A few weeks back I wrote about books that John Le Carré has either introduced or recommended.
I’ve found even more Le Carré books that either have a JlC written introduction, blurb or essay. He also recently revealed the three books he had recently been reading.
The Rape of a Nation by Marcus Bleasdale – Foreword by JlC. A book of unflinching and striking black and white photos of the Congo. Le Carré offers one of his typically thoughtful meditations on the effect of colonialism and it’s continued impact. “But the Congo has one secret that is hard to pass on if you haven’t learned it at first hand. Look carefully and you will find it in these pages: a gaiety of spirit and a love of life that, even in the worst of times, leave the pampered Westerner moved and humbled beyond words.”
England’s Glory Text by Gareth Huw Davies, Photos by Various – 8 page introduction to the book by JlC. “Meanwhile, our most ancient birthright – our land – is being stolen from beneath our noses. Not by an invading army. But by devolved powers. By neglect. By loophole. By apathy and want of a commanding central vision. By faceless men in secret conclave. But finally, I am afraid, by ourselves, who have too often failed to exercise the ancient rights and freedoms that were won for us by our noisier forebears, and still have to be fought for every day.”
22 ideas that saved the English countryside by Peter Waine and Oliver Hilliam – Introduction to the chapter on Preservation by JlC. “[A]gainst the endless drip-drop of smaller violations that will over time will cause just as much damage to our beloved countryside we become almost powerless. In this war of attrition the energy is everywhere.”
East West Street by Philippe Sands – Blurb by JlC. “A monumental achievement…a profoundly personal account of the origins of crimes against humanity and genocide, told with love, anger and precision.”
Duet for Freedom by Dina Abdel Hamid – Foreword by JlC. He encountered Salah Ta’amari, touted in the 80’s as the highest ranking PLO official ever captured, while researching The Little Drummer Girl. “Some men, wrote Joseph Conrad in Lord Jim, can never be heroes, and some heroes can never be men. In the case of Salah, I suspect after reading between the lines of this book, it was necessary for him first to come to terms with the hero that others had seen in him, then with the man who lay behind the portrait.”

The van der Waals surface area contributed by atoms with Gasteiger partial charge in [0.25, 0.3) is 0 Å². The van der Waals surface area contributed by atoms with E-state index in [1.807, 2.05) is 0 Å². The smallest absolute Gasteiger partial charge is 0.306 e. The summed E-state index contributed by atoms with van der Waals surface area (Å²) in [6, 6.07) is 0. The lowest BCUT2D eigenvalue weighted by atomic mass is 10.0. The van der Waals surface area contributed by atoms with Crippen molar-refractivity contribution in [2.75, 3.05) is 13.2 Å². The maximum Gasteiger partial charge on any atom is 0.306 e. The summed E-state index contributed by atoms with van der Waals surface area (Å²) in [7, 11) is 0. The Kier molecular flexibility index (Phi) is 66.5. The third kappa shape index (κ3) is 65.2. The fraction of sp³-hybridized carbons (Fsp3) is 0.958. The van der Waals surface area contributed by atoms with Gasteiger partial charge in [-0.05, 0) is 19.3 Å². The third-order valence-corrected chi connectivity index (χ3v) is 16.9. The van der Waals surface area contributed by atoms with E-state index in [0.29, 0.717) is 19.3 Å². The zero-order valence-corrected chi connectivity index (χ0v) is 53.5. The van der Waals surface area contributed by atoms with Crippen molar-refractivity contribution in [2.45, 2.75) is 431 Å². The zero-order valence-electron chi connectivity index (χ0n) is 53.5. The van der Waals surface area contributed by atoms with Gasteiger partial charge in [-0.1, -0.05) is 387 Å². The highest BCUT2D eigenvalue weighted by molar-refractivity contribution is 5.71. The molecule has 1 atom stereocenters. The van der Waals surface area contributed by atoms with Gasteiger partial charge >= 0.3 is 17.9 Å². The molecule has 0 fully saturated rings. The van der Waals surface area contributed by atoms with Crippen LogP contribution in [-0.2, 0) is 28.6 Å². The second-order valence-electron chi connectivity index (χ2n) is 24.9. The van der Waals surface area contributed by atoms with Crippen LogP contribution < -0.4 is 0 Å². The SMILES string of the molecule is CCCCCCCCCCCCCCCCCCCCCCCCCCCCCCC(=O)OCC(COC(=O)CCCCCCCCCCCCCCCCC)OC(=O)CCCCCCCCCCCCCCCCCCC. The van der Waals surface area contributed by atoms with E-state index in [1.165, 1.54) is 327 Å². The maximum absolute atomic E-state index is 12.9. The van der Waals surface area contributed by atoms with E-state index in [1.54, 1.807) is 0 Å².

Social, Savage, Sensual: The Sculpture of Ralph Brown edited by Gillian Whiteley – Foreword by JlC. As a collector of le Carré’s work, the foreword is an interesting look at le Carré as a collector himself. “Ralph’s Leda today presides majestically over my own bit of Cornish cliff and no work of art I possess has given me greater pleasure over the years.”
The Escape Artist by David Wagoner – Blurb by JlC. A book about a young magician and his relationship with his father, later made into a movie. “The writer has a real ear – a man one can talk about seriously. Fantasy, compassion and relevance – a rare combination.”
And these three recently found in a CBC article –
The Dawn Watch by Maya Jasanoff – Interview with JlC “It’s really very interesting; a very modern vision of Conrad and how he spoke for the effects of globalization from very early on.”
Churchill and Orwell by Thomas Ricks – Interview with JlC – “The two never met, but their parallel lives and their views of how society should function, notions of individual freedom, limitations of politics and so on — extraordinarily harmonious thoughts in different places, really very impressive. I went in assuming [they’d be at odds], but quite the reverse. Really, very interesting.”
The Hotel Years by Joseph Roth – Interview with JlC – “He’s one of the best journalists who ever lived and certainly an amazing writer and novelist. His book called The Hotel Years are articles he wrote about staying in hotels, mostly in eastern Europe as it then was in the last days of the Austrian Habsburg Empire. I love his style of observation and his descriptions of characters and so on. I always feel enriched when I put down a book by Joseph Roth.”
Find Part 3 of my John le Carré Recommends series here.
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